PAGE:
INDIANAPOLIS – The Falcons freely admit they must improve their pass rush. That's no secret, considering how much they've struggled generating sacks and overall pressure on the quarterback.
It's also not something the Falcons are simply complaining about. They're actively working to improve in that area.
That was clear last year, when they took two edge rushers in the first three rounds. That was clear again last month, when longtime defensive line coach and reported pass-rush developer Ryan Nielsen was hired as Falcons defensive coordinator. It will be clear again this offseason, when the Falcons add more talent to their defensive front.
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That should come in free agency. It could also be addressed with the No. 8 overall pick in the NFL draft. The Falcons will have some solid options in the first round and beyond in what analysts consider a deep class of pass rushers.
The Falcons have met with several of them here at the NFL Scouting Combine as they consider their options at No. 8 and beyond, working hard to bolster their pass rush.
While general manager Terry Fontenot was right to say in his Tuesday press conference that the pass rush only improves when the entire defense improves – you can't get to the quarterback if you can't cover – there's little argument the Falcon need more pressure players up front.
Texas Tech's Tyree Wilson, Clemson's Myles Murphy and Iowa's Lukas Van Ness are all options analysts have attached to the Falcons in mock drafts. All three are versatile players who have the size to work outside and inside, to create trouble from wherever they line up.
That aforementioned trio is pretty big across the board, seemingly fitting the size required to play end for Nielsen. That's an assumption made based off personnel employed by a Saints defense Nielsen helped run, but Fontenot cautioned against the thinking the Falcons will mimic every last detail of what their DC did before.
"We always talk about wanting to be multiple," Fontenot said on Tuesday in a meeting with local reporters. "We're never going to be stuck in one specific scheme. We're not trying to do things that were done in New Orleans with Ryan. We want to bring in good football players. We always want bigger, faster, stronger players. Ryan likes big guys. We like big guys, too. We're not changing to fit a specific scheme. We're going to be multiple."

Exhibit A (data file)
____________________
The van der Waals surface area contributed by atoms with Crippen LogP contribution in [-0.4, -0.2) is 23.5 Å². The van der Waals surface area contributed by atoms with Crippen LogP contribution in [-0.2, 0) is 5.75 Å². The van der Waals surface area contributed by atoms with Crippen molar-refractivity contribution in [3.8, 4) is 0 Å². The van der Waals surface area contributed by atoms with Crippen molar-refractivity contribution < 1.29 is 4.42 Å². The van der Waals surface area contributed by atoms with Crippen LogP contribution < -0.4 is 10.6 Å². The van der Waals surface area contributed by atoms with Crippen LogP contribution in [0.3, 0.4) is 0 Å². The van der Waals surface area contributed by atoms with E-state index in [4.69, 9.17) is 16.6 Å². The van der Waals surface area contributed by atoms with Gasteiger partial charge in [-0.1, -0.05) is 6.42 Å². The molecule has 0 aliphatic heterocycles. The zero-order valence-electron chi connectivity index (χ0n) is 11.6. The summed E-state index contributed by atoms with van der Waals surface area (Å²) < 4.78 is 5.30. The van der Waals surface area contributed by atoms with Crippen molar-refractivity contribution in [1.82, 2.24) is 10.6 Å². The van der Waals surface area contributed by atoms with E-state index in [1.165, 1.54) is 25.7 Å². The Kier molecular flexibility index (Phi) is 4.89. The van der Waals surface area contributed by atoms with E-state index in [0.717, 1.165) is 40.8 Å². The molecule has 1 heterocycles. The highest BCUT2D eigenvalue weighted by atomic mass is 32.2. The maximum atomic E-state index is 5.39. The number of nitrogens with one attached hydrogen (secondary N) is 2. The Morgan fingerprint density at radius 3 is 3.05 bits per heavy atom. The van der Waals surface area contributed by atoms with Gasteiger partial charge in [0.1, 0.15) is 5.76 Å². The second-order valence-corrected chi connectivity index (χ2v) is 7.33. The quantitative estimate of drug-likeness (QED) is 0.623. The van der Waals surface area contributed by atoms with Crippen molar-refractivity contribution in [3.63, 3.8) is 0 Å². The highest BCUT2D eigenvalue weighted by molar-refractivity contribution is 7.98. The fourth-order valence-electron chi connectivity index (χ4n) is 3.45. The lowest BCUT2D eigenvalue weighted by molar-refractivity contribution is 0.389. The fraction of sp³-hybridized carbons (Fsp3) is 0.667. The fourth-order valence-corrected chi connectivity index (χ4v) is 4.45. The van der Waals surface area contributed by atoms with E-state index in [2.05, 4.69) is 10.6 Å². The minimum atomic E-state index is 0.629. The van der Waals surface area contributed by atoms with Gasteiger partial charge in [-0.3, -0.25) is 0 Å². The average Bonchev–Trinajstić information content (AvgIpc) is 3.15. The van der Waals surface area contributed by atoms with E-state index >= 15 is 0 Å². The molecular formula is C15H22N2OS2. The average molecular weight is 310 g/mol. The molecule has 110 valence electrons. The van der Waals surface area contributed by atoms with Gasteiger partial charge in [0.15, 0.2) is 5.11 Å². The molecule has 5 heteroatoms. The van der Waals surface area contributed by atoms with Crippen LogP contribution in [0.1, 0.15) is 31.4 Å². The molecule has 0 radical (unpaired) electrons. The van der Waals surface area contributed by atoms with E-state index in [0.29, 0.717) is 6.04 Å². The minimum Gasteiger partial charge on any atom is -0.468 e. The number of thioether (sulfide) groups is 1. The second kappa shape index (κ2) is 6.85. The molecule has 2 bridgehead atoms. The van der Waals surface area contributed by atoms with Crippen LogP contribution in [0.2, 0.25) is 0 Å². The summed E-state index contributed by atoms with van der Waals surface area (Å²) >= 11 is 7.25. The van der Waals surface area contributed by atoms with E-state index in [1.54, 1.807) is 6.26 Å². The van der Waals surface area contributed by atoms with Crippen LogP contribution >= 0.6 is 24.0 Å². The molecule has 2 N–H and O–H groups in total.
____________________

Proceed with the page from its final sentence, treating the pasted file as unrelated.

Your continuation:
There was word that kept coming up in press conferences with top edge rushers that the Falcons will like: versatility.
These top guys have size, speed, agility and an ability to move all over the place. If you're going to be multiple, you need guys who can thrive in several different techniques.
Van Ness certainly falls within that category. The Iowa product played defensive tackle in 2021 and defensive end in 2022 but was used in many ways by the Hawkeyes. That was a challenge Van Ness welcomed.
"I believe I bring everything in terms to the table in terms of in terms of playing the run and playing the pass," he said. "And I I'll play wherever a coach needs me to play."
He got a chance to meet with Nielsen and the Falcons brass Tuesday at the combine and came away with a positive experience.
"They have a great coaching staff," Van Ness said. "We had a really good interview; I enjoyed every moment of it. And they have a super interesting defense, I think it'd be a really fun scheme to play in. And obviously if I get the opportunity to play in that franchise, I'd really be looking forward to it."
NFL Network draft analyst Daniel Jeremiah is high on Van Ness and has mocked him to the Falcons twice already in this pre-draft process.
"I think they've been searching for edge rush forever," Jeremiah said in a conference call on Feb. 24. "When you stack it up on the board where it is, I think he offers them the upside there. He has some real power, he has some real twitch, and he is just figuring out what he is doing. I think you can -- you have a good player right now, and you can chase some of the upside with him as well."
Murphy might be associated with the Falcons at No. 8 overall more than any other player. He has all the skills you're looking for in a young edge rusher with plenty of room to grow. He also said he'd be thrilled to become a Falcon. That's especially true because he'd be playing for his hometown club.
"I've seen some mock drafts; some family members, cousins, have shown me it," the Powder Springs, Ga., native said. "It's an exciting journey honestly. We grew up watching the Falcons. My parents have been season-ticket holders for them. It's always a good feeling to have that formal interview with them, sit down with the GM, head coach, it was a good conversation."
The Falcons need an impact player up front, someone who can bring the heat (and a significant sack total) total off the edge. Wilson is regularly the highest-rated pass rusher the Falcons might be able to get without a trade up. It's nearly impossible to imagine Alabama's Will Anderson falling to No. 8, but landing Wilson would be a great get.
He came ready with a message to tell defense-hungry teams about what they'll get from him.
"I'm a great worker and I'm passionate about football and that I'll take the organization to another level," Wilson said. "... at the end of the day the eye in the sky don't lie. They can turn on the tape and tell I'm passionate about football. Get the ball carrier down even when it's not my play and they can tell in my tone that I'm passionate about this game."
Join us as we take a look back at our favorite photos of our home, Mercedes-Benz Stadium, during the 2022 Atlanta Falcons season.